The story follows Mason Browne (Chastain), a wild card CIA officer. She and her colleague, Nick Fowler (Stan), are tasked to retrieve a dangerous device capable of controlling technology. When the device fell into the wrong hands, and Nick is killed in action, Browne will have to join forces with other agents from different organizations that have the same agenda: Khadijah Adiyeme (Nyong'o) from MI6, Marie Schmidt (Kruger) from BND, Graciela Rivera (Cruz) from DNI, and Lin Mi Sheng (Bingbing) from MSS. They would have to trust each other to prevent the bad guys from using the device to start World War III. Interestingly, this film was named after Agent 355, a codename of a female spy for the Patriots during the American Revolution. So I guess you can say that the film showcases the characters continuing Agent 355's legacy of protecting the United States. Now, I wasn't expecting an in-depth examination of the codename and its history amid its high-octane action scenes because that would be boring. A film like this just needs to be a fun popcorn spy film that happens to have an impressive cast and international locations. I mean, let's face it, in situations like this, we always need some escapism in our lives. For the most part, "The 355" offered enough material to earn that classification. Although, that doesn't make the film suitable to stand alongside the other female-led action films that came before it. Aside from a few twists and suspenseful moments, the film didn't deliver anything too special in its formula regarding the direction and screenplay. It's a generic, by-the-numbers spy thriller that showcased female empowerment in the genre yet faltered in its emotional and gripping concept. Simon Kinberg is the type of person who understands the process of entertaining his audience but struggles to provide a worthy storyline to please everyone. There were a couple of instances that could've worked well in his favor, especially with the characters and themes, but sadly, the formula cliches and flat execution squandered them. "The 355" is no exception as it saw Kinberg struggling to balance its character depth and messages about trust with its formulaic narrative. From Kinberg and Theresa Rebeck's subpar script to the film's one-dimensional antagonist, "The 355" is equivalent to a fizzy drink. It's got a lively taste when you first drink it but slowly loses its flavor as you continue to chug it down. However, the film had a couple of elements that I enjoyed more than others, including the cast. The main female leads did a respectable job carrying the plot forward amid the violence with their performances and chemistry. While not as electrifying as the action sequences, they did put a noticeable effort in making me care for the characters a bit, especially Nyong'o and Cruz as Khadijah and Graciela, respectively. Jessica Chastain was also decent in her central role as Mason Browne, and Sebastian Stan did fine with his performance as Nick despite his character being forgettable. As for the action scenes, they're nothing that will blow people's minds like "Shang-Chi" or "John Wick" quality-wise, but they're watchable regardless. The only minor issue with them was the film's predictable uses of shaky-cam maneuvers and quick cuts in a few sequences. Kinberg may be a man with a thirst for people punching and shooting each other, but he's far from someone with a unique taste in action cinematography.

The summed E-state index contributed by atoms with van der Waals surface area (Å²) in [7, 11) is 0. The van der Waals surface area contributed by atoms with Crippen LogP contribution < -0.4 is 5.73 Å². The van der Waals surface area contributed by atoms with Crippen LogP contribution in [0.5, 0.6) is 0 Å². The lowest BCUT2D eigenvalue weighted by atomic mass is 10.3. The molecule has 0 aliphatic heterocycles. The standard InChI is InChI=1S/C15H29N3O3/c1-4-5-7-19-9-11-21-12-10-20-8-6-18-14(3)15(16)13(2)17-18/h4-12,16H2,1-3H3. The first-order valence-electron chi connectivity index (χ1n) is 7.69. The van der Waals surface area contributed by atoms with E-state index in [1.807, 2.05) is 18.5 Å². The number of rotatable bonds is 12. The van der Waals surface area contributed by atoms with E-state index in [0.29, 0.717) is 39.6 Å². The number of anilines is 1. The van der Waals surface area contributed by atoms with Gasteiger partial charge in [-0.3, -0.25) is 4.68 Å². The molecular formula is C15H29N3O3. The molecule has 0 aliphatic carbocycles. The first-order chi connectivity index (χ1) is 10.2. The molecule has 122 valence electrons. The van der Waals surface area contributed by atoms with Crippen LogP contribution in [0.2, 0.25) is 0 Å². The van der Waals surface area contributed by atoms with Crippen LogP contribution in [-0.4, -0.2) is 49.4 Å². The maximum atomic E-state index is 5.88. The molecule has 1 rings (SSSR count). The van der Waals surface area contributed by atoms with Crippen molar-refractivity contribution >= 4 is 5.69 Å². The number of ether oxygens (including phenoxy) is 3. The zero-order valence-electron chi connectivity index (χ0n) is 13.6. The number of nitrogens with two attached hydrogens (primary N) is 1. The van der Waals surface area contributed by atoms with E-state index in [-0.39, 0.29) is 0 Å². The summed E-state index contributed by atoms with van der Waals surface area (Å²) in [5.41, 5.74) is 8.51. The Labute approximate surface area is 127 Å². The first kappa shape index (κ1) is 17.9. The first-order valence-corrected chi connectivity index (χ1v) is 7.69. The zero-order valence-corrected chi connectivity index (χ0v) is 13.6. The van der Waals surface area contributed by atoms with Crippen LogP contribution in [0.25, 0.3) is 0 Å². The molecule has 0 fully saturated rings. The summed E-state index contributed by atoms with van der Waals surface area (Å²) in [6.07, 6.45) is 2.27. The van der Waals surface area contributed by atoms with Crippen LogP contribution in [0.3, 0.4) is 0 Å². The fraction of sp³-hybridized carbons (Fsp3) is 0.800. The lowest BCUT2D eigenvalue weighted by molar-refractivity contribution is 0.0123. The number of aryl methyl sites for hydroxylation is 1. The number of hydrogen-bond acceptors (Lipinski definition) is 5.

Overall, "The 355" has its moments regarding its entertainment values and cast. Unfortunately, they're not enough to shoot its way past its generically bland presentation. While it works as a popcorn film you would watch on a weekend afternoon, the film sadly didn't have the right skill set to qualify as the world's top spy. With its cliched formula, Kinberg's subpar direction, average screenplay, and mediocre characters, the film marks a pretty rough start of the new year regarding the action genre. It's also a surefire sign that Simon Kinberg still has plenty of work to do to get people to take him seriously as a director. If you don't care that much about the plot and want a piece of action-packed escapism, you should be fine watching this film. Otherwise, you're better off waiting for the next "Mission: Impossible" movie.